“Confessions of a Recovering Engineer”

Charles L. Marohn, Jr.

Having quite liked the Strong Towns book and some of the YouTube channels based on it, I’ve had the sequel-of-sorts on my list for a while, and was finally able to get around to reading it. My overall review is “this is definitely an addendum to Strong Towns” – you can read it on its own, it goes to pretty solid lengths to reiterate material when it’s referencing it, but even with that it doesn’t particularly feel like it can stand on its own.

As a book, I think it’s fairly well-written; the use of a single street and a single incident as something to reference back to throughout is an effective device for centering the policy discussion.

Said policy discussion really comes down to two things. Firstly, that there should only be Roads and Streets — Roads being a thing focused on getting people from place to place quickly, and Streets being a place that people go to.1 The word/concept “stroad” comes up quite often in the book — a sort of painful middle ground, something trying to do both things and as a result doing both very poorly. Think of how you get to Best Buy, or Walmart, or any other big box store like that; clearly that’s meant to be a Road, because it’s a terrible place to walk around so it can’t be a Street… except it’s also pretty bad at driving on, because there’s people trying to turn onto or off of it, and probably a bunch of stoplights, and a general poor attempt at being a Road. Marohn makes a very good argument for abolishing these awkward things and forcing every piece of driving infrastructure to be either a Road or a Street, and then to be good at being what it is.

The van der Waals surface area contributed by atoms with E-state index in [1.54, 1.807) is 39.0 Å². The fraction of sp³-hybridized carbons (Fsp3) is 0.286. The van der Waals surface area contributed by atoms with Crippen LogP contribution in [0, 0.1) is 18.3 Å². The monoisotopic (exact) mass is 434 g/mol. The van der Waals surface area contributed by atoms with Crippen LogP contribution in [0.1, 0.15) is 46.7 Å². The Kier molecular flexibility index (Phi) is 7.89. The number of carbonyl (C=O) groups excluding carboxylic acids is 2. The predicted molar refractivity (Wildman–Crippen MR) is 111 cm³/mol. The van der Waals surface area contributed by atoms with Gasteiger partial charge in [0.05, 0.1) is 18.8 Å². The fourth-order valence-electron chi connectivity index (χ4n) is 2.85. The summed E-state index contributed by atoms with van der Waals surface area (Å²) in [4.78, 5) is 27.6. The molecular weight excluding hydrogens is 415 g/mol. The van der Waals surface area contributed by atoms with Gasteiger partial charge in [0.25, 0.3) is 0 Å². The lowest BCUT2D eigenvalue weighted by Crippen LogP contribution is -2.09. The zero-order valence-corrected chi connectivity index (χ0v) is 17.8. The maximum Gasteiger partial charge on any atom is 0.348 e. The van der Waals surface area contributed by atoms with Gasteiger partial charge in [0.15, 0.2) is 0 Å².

Which leads to the second point, and for this I’ll just use his own words:

T one safe, the street must communicate the real level of risk to the driver. In other words, the driver must feel discomfort driving in a manner that is unsafe. (40)

Or, more viscerally: when was the last time you went 45 on a narrow, technically-two-lane-but-for-the-people-parked, tree-lined, watch-out-for-the-kids-playing-basketball neighborhood street? Probably never, because doing 45 there feels deeply unsafe. You didn’t have to look for a speed limit sign to know that you should be going slowly; you can tell that the street does not want you going fast, and that if you try to go fast, you’re gonna have a bad time.

And that’s the design policy he advocates for. Our infrastructure is built around the idea of forgiving drivers for their mistakes… but once you account for human psychology, that means that drivers will make more mistakes, because they know they don’t have to pay as much attention.

And now, really, I’ve kinda spoiled the whole book. Those are the core arguments; everything else is filling in details or repeating points to drive them home. There’s a couple chapters at the end that felt like later additions, and in particular the one about his legal arguments with the state licensing board feels entirely out of place. The whole section on transport technologies is entirely too generous to Elon Musk, but then, at the time this was written, his reality distortion field hadn’t failed yet, so we were all a bit more forgiving.

One last pull-quote, though, to which I’ll add emphasis, because I thought it was a really great way to discuss some of the issues with policing in the US.

Police target areas they perceive as high crime. When they discover criminal activity, which they inevitably do given the approach, it reinforces the initial perception. There is no control group receiving equally aggressive policing to create comparable statistics. (195)

An excellent point about sampling bias, at the end of a chapter that’s a pretty good quick overview of everything wrong with the ‘routine traffic stop’ as a concept.

Overall, this is a pretty good read; go for the first one first, and if you’re still interested in more, give it a read.2